We located the palm and I gave it the once over, noting that an unusually high percentage of its leaves were desiccated and had turned a brownish-gray. The stems upon which its fruit should be were largely barren. I started walking in a slow circle around the tree, staring at its base. Phil looked at me curiously, then asked if I lost something. I kept moving until he stood in my path, at which point I rammed into him with my head. When I stood up straight he could see the puzzled look on my face. "I don’t think it’s Ganoderma," I asserted, "there's no conk." "I don't see what sea critters have to do with this tree, Moe," he chuckled. "Not c-o-n-c-h, it's c-o-n-k,” I explained, “they look like stemless mushrooms growing laterally from the base of the palm. Conks and Ganoderma usually go hand in hand." "Thanks, Captain Obvious. Ever hear of a joke?” I rolled my eyes. “I think it might be lethal yellowing,” I replied, “but I can’t be sure without getting a tissue sample and sending it to a lab for testing.”

11:10 A.M.
P. dactylifera with fruit drop
Shannon and I agreed that we should get permission from the homeowner before testing the tree, so we walked over and rang the doorbell. An older man opened the door, wearing nothing but an undershirt, boxer shorts, socks, and sock suspenders. He did not look happy about having visitors. “Whaddaya want? If you’re one of them religious nuts, I aint interested!” “Good morning, sir,” Shannon responded. “We're here from the Department of Agriculture’s Plant Industry Division. We noticed your palm tree out there doesn’t look particularly healthy.” “That piece of junk?” he huffed and pointed to the specimen in question. “All I wanted was a low-maintenance tree. Not like them damn oaks that drop leaves all over the place. That crook at the nursery told me to get this one. Got more brown leaves than green. Last week almost all the fruit fell off in two days - unripe. Some of it hit me on my head! Low maintenance my foot!” “I’m sorry to hear that, sir,” I countered. “Would you mind if we took a sample from your tree to try to determine what’s wrong with it?” “Go right ahead. It already looks dead - guess y’all can’t make it deader.” We both thanked the man. Shannon told him we’d send him the lab results when we got them back, and took down his name and phone number.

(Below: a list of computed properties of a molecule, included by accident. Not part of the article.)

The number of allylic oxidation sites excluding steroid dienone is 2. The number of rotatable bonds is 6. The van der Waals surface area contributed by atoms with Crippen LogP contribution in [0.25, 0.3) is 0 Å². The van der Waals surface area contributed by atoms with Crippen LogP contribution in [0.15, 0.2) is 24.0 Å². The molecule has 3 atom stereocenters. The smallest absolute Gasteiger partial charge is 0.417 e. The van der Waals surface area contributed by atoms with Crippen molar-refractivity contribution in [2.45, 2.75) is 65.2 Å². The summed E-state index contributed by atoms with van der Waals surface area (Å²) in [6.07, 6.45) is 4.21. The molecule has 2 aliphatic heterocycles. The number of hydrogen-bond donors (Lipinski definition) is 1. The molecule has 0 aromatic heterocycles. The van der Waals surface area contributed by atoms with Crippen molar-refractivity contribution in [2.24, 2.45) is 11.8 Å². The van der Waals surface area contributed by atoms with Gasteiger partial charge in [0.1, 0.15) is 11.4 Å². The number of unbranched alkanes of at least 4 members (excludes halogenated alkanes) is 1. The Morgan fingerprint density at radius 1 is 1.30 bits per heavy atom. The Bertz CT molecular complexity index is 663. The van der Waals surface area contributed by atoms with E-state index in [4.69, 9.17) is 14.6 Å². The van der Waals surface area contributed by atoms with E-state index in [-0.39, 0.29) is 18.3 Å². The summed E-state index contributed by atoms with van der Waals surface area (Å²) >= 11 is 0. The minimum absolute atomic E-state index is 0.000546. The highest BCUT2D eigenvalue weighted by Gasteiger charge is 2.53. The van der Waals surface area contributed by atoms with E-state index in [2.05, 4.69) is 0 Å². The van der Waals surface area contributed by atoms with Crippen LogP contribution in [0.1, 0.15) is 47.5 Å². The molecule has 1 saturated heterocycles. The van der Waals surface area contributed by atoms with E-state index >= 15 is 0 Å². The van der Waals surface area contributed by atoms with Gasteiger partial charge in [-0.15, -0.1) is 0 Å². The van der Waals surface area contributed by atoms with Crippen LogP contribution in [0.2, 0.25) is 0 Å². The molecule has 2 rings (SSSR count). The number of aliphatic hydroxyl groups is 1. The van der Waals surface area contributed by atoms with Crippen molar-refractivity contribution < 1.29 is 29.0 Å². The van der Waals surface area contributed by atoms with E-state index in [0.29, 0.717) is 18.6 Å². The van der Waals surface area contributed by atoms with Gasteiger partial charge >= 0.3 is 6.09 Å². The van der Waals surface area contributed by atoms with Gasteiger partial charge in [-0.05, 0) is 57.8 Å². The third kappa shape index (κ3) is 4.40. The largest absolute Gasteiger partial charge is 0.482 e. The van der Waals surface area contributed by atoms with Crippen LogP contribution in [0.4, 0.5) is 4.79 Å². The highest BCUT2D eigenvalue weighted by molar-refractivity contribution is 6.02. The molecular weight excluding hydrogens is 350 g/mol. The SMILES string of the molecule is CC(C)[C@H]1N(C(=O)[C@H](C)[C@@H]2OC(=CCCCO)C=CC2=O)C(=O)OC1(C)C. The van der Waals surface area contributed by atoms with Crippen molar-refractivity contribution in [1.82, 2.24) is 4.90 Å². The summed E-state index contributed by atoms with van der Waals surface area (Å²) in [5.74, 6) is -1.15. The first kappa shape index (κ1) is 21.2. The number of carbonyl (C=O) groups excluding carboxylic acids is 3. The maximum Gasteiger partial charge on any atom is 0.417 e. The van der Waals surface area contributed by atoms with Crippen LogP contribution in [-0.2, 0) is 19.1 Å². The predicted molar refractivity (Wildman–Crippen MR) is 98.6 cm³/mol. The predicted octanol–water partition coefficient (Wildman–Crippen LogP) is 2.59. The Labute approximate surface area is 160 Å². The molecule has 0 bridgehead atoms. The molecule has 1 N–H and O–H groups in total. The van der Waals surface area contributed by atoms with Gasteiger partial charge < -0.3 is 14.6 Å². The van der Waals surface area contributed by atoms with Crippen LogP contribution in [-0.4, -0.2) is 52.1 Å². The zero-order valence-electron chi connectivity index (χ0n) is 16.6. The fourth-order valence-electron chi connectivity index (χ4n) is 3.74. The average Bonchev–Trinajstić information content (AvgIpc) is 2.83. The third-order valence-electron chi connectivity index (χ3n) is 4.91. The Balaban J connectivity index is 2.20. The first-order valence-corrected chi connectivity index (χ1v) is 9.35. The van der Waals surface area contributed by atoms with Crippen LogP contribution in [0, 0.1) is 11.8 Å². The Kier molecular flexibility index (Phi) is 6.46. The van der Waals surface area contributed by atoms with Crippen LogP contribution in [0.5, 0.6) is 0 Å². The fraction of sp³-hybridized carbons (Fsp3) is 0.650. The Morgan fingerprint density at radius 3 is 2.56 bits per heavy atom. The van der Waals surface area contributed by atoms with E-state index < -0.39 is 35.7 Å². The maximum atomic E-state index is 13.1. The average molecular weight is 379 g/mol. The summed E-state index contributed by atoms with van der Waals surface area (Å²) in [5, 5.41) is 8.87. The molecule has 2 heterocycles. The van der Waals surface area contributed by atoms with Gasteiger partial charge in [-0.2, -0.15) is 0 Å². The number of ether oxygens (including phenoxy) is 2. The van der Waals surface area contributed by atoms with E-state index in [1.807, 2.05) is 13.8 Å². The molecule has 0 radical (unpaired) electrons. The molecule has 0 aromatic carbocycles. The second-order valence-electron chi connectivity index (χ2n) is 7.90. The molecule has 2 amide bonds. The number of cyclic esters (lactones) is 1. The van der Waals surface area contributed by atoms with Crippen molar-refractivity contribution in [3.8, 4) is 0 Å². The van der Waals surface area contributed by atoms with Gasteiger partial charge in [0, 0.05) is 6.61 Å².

Flame sterilization of drill bit
Meanwhile, I walked to our vehicle and opened the trunk. I took out a cordless drill, an enormous drill bit, a squirt bottle of distilled water, a golf tee, a hammer, a butane torch, a permanent marker and a ziploc bag. "Look at you getting all MacGyver on us," Phil joked. I pretended not to hear him. I flame-sterilized the drill bit, gave it a squirt of water to cool it off, then bored into the trunk, holding the ziploc below the drill to catch any shavings. I sealed the bag, wrote the date, location and palm type on it with a marker, then stuck it in my lunch cooler. Afterwards, I re-sterilized and rinsed the bit and plugged the hole in the tree with the golf tee and hammer. I returned the tools to our vehicle, where Phil was waiting in the driver’s seat, playing Sudoku. “Where to, partner?” “FedEx - to overnight this sample,“ I answered. “Then I suppose we had better hit Dunkin Donuts."

Monday, December 11, 2006, 8:30 A.M.
Neighbor-joining phylogenetic tree of
phytoplasma 16S rRNA gene sequences
I had just arrived at headquarters when my phone rang. "Inspector Sunday?" “That’s right,” I answered, “how can I help you?” It was the lab. “We’ve got the DNA analysis of that palm sample you sent in. We ran it twice, as we were confounded by the first set of results we got, but it turns out they were right.” “Oh, great,” I said, “does is it have lethal yellowing?” “Actually, Sunday, it has Candidatus Phytoplasma palmae. It’s similar to lethal yellowing in that they are both phytoplasmas, but lethal yellowing is strain ‘A’. The sample you sent us was strain ‘D’ - an identical match with isolates from southern coastal Texas. We’ve never seen it in Florida before.” I took a moment to process this, then I replied, “wait a minute - are you telling me what I think you’re telling me?” “If you think I’m telling you that the sample you sent us has Texas Phoenix Palm Decline, then yes.” I thanked the man and hung up, then immediately dialed Shannon. I cut straight to the chase when he picked up, “you aren’t going to believe this…”


Sounds like a hell of a 'venture!!! I'm somewhat speechless at how epic you made a tree infection story sound. You're a fantastic author.

-Carlos Hernandez
I'm totally flattered by your compliment - thank you a thousandfold. I try very hard to make my blogs as interesting as possible, and appealing to a wide range of readers (not just people who are already into plants). Sometimes one must cover vegetables in cheese in order to get kids to eat them. The same goes for less edible species! :)